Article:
2. says

    I have to confess that I’d never heard of David Meerman Scott before but I really enjoyed reading the interview; plenty of straightforward and practical advice in there. My two favourite answers were:

    What makes a writer great?
    The ability to connect with an audience.

    What do you see as your greatest success in life?
    When my ideas spark people to be more successful.

  3. says

    Great interview. It’s always interesting to see how other writers work. I think we have some things in common. I get up n the morning and check emails and do social networking. I write daily, and use the 500 words per day method. That makes for a book per year. One thing I need to work on is to out away the Mac Air and iPad Mini more often.

  4. says

    Great interview – I love these “behind the curtains” stories :)

    The one thing I’m going to take from this post is the idea of sourcing blog posts from popular tweets. I’ve always heard how writers should pull topics that their readers have demonstrated an interest in, but that advice is rarely ever tied to an actionable strategy on how to do so. Much appreciated, and thanks for sharing!

    • says

      Sarah – that strategy led directly to Marketing Lessons from the Grateful Dead, the book I wrote with HubSpot CEO Brian Halligan. We both found that our Grateful Dead related tweets were generating big interest, same with blog posts. So we decided to do a Webinar together and it was one of the most popular at HubSpot at the time. So we turned to one another and said “BOOK!”

  5. says

    After reading “New Rules…” in each of the 3 editions, and his blog, I came to know David’s writing very well. I would recommend every one of his books, as David teaches really well through his writing.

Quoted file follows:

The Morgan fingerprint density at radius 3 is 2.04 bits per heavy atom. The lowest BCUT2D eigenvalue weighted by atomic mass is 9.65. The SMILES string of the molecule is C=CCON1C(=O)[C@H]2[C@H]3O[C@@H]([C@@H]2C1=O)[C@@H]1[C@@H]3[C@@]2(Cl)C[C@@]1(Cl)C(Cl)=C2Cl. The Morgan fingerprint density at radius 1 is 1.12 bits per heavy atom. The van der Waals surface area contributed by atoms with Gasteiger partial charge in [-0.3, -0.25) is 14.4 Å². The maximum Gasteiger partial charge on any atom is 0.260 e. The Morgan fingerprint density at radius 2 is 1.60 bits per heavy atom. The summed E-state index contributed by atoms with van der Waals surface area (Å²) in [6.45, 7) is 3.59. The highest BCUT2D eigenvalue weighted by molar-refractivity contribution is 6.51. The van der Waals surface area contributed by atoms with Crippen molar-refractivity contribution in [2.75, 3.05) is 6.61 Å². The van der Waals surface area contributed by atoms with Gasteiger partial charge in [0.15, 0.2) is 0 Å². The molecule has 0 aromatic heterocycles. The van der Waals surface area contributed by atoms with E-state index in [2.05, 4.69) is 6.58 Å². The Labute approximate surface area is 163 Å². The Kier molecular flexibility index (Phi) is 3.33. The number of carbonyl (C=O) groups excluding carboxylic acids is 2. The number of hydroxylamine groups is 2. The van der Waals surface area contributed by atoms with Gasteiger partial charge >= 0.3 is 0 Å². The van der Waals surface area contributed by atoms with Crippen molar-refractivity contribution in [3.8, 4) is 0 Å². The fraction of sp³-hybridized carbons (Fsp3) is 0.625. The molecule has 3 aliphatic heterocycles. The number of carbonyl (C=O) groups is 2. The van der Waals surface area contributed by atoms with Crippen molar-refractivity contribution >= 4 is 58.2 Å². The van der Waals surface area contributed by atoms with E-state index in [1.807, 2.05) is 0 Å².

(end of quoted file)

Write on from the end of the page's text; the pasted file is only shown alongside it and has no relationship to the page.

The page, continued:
Breaking the writing of a book down into manageable pieces, love it.

    And, it’s always cool to see the office of a fellow writer, the dog on the printer is a nice touch. :)

  6. says

    Very interesting interview, and this is coming from someone who normally skips interviews unless they are of people I am a fan of (they rarely are). I Googled my name back in 2001 and discovered I’m the only person in the world called Dean Saliba – score! :)

  7. says

    Hey Dave,

    You strike me as a man of passion and persistence; two traits that will garner success in any arena. I admire writers with a proclivity to ‘think outside the bagel’. Unfortunately I succumb to the occasional onslaught of writer’s block but combat that by reading material from people such as yourself with a firm grasp of the essentials and a slight twist of lemon. Not to mention I’m a supersized Grateful Dead fan.

    I’m exceedingly grateful for being introduced to your POV and look forward to furthering my affiliation with your work.

    Till the ink runs out,

  8. says

    I share his fear that someone else will see what I’ve seen and write what I want to write before I get a chance to write it. Good post! Love this series.

  9. says

    Fantastic interview with David. Mr. Meerman Scott was the person who first got me into online marketing around 2007 with the book New Rules of Marketing & PR. A great insight into the mindset of a true marketing thought leader. Thanks!

  10. Caleb says

    Awesome, awesome, awesome!

    Thanks for sharing this and the writing ladder idea is inspiring and such a helpful progressive approach to coming up with something.

  11. says

    Oh wow what a great interview! A glimpse into how one of my role models works :)
    Been a fan since edition 1 of new rules.
    Like your day routine. Have shifted towards those times but need to do more. This inspired me to do so. Thanks!

  12. says

    I love this series. It’s very helpful to hear about other writer’s rituals and habits. Thank you for another good installment.

  13. says

    I agree with your statement
    “each is responsible for his actions”
    I would say it is also responsible for the results.
    good interview, congratulations

  14. Smiley Kylie says

    I am a newbie to copyblogger, love the emails everyday! Especially the writer interviews. I met David Meerman Scott in Sydney, Australia! Great interview. Good stuff.

  15. Archan Mehta says

    David’s interview was awesome. This is one of the best things about Copyblogger. You guys go the extra mile. It is fun to read about other writers and their rituals and routines.

    David inspires me. It takes great discipline to keep regular hours. Early to be, early to rise makes a man healthy, wealthy and wise is the old Ben Franklin formula and David personifies it. No wonder success has arrived at his door.

    Please keep up the good work and let us know about any links. If they are worth sharing, we can gain a lot from them, especially about new writers and intellectuals and artists. It is a pleasure to read your blog, as usual.